Midway on our trip from Tokyo, we found ourselves on a very scenic drive along the coast from Numazu to Koibito Misaki. The drive was definitely the best part, and remains one of my favorite memories in Japan. The road was quite curvy, being on a cliff side, so I don’t recommend it to relatively new drivers. If you’re comfortable enough to drive on those kinds of roads, I highly recommend taking this path.

By beaches and mountains rising from the sea, we were fortunate enough to have a sunny day, making the drive that much better. Through the entire ride you’re either looking out at the sun glistening off the ocean or immersed in the lush tropical forests while going in and out of the trees. There’re a lot of beaches along the way – even one with a shrine. So, if you didn’t get a chance to take a dip in the ocean yet, there’re lots of chances along the drive on this road.

Scenic shot of ocean, mountain, beach

I highly recommend stopping at for lunch or a snack at one particular cafe along the drive. The place is called Azasebora, or アザセボラ as it’s written on the sign, and it’s quite possibly the loveliest cafe that I have ever had the pleasure at stopping at. There’s something about the cafe that feels surreal, almost like I was a character in an anime. The cafe itself feels like an elegant treehouse with its wooden floorboards, the plants hanging from the ceiling, and even the tree growing right through it. It’s stylishly decorated with quirky collectibles and other small items that perfectly combine a classy and mature style with the slight childish undertone befitting a treehouse cafe.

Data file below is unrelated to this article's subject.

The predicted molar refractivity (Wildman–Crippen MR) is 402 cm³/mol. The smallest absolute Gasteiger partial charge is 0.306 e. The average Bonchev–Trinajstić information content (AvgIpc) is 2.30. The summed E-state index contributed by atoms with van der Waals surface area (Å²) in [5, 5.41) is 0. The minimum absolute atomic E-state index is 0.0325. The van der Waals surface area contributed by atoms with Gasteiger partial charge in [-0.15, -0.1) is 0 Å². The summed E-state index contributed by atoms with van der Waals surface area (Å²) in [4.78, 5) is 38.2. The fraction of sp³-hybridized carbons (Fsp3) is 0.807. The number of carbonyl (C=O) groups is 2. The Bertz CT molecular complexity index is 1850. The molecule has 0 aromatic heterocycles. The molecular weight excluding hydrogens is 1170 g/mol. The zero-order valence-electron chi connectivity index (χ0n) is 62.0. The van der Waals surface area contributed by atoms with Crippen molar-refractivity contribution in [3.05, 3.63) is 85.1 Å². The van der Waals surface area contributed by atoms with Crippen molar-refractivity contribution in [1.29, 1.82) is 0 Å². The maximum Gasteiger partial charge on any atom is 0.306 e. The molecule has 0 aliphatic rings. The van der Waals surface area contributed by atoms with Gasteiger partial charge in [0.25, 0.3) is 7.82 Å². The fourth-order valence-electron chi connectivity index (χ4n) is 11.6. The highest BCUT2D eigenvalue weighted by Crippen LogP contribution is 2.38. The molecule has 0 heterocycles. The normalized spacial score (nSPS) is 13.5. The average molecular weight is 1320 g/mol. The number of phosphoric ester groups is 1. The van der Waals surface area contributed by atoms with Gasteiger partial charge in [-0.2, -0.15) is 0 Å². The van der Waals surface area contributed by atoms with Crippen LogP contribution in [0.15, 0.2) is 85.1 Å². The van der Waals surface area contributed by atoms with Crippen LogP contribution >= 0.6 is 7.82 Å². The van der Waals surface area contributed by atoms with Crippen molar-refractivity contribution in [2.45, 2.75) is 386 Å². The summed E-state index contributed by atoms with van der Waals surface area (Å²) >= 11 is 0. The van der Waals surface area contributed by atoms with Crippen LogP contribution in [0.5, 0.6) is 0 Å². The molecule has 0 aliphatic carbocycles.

On top of this unique setup and atmosphere, the cafe is situated on the side of the mountain, giving a spectacular view of the ocean (and even Mt. Fuji on a clear day) while indulging in a delicious parfait. Everything about Azasebora was perfect to me, to the point that I didn’t want to leave. It was such a refreshing place, different from anything I had experienced before.

Azasebora cafe

scenic shot of green mountains and ocean

small figurines in cafe

dessert served in cafe

After a refreshing lunch break at the cafe, my boyfriend and I finally reached our destination, Koibito Misaki (Lovers’ Cape). If you’re into couples accessories, this place will be like heaven. Within the shop they’ve got racks upon racks of different couples keychains, plushies, phone accessories; you name it.  The main attraction here isn’t the shop though, but rather the “Love Bell.”

From the shop couples follow a path down through a forest and down the cliff side to a wooden walkway that goes out towards the ocean. Reaching the walkway, get another spectacular view of the ocean and the mountains – a personal favorite combination of mine. It also has benches with little white hearts painted in the middle, continuing the romantic feeling.

couples statue in Koibito Misaki

On this walkway there are two bells that either couples or those looking for love should ring. The first one on the path is dedicated to couples and faces Mt. Fuji. This bell is meant to be rung by couples together to bring happiness to the relationship for years to come.